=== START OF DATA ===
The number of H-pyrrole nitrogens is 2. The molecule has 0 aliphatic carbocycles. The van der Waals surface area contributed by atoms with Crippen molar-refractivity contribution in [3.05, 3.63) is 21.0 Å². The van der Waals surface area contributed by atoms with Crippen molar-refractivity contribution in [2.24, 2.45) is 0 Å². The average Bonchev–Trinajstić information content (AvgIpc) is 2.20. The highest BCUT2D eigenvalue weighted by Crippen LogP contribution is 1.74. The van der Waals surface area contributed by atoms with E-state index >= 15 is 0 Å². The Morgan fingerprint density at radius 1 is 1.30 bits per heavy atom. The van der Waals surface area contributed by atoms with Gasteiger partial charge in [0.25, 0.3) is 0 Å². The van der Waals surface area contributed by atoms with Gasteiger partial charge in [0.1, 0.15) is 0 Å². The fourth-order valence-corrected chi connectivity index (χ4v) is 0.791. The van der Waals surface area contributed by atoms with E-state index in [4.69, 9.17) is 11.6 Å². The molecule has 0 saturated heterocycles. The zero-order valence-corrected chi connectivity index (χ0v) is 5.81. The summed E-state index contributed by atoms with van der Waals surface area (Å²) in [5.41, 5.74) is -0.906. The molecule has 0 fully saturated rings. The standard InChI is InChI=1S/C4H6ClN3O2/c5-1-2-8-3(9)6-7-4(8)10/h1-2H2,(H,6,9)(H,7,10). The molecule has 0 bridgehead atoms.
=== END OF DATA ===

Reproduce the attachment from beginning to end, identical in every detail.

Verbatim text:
The number of H-pyrrole nitrogens is 2. The molecule has 0 aliphatic carbocycles. The van der Waals surface area contributed by atoms with Crippen molar-refractivity contribution in [3.05, 3.63) is 21.0 Å². The van der Waals surface area contributed by atoms with Crippen molar-refractivity contribution in [2.24, 2.45) is 0 Å². The average Bonchev–Trinajstić information content (AvgIpc) is 2.20. The highest BCUT2D eigenvalue weighted by Crippen LogP contribution is 1.74. The van der Waals surface area contributed by atoms with E-state index >= 15 is 0 Å². The Morgan fingerprint density at radius 1 is 1.30 bits per heavy atom. The van der Waals surface area contributed by atoms with Gasteiger partial charge in [0.25, 0.3) is 0 Å². The van der Waals surface area contributed by atoms with Gasteiger partial charge in [0.1, 0.15) is 0 Å². The fourth-order valence-corrected chi connectivity index (χ4v) is 0.791. The van der Waals surface area contributed by atoms with E-state index in [4.69, 9.17) is 11.6 Å². The molecule has 0 saturated heterocycles. The zero-order valence-corrected chi connectivity index (χ0v) is 5.81. The summed E-state index contributed by atoms with van der Waals surface area (Å²) in [5.41, 5.74) is -0.906. The molecule has 0 fully saturated rings. The standard InChI is InChI=1S/C4H6ClN3O2/c5-1-2-8-3(9)6-7-4(8)10/h1-2H2,(H,6,9)(H,7,10). The molecule has 0 bridgehead atoms.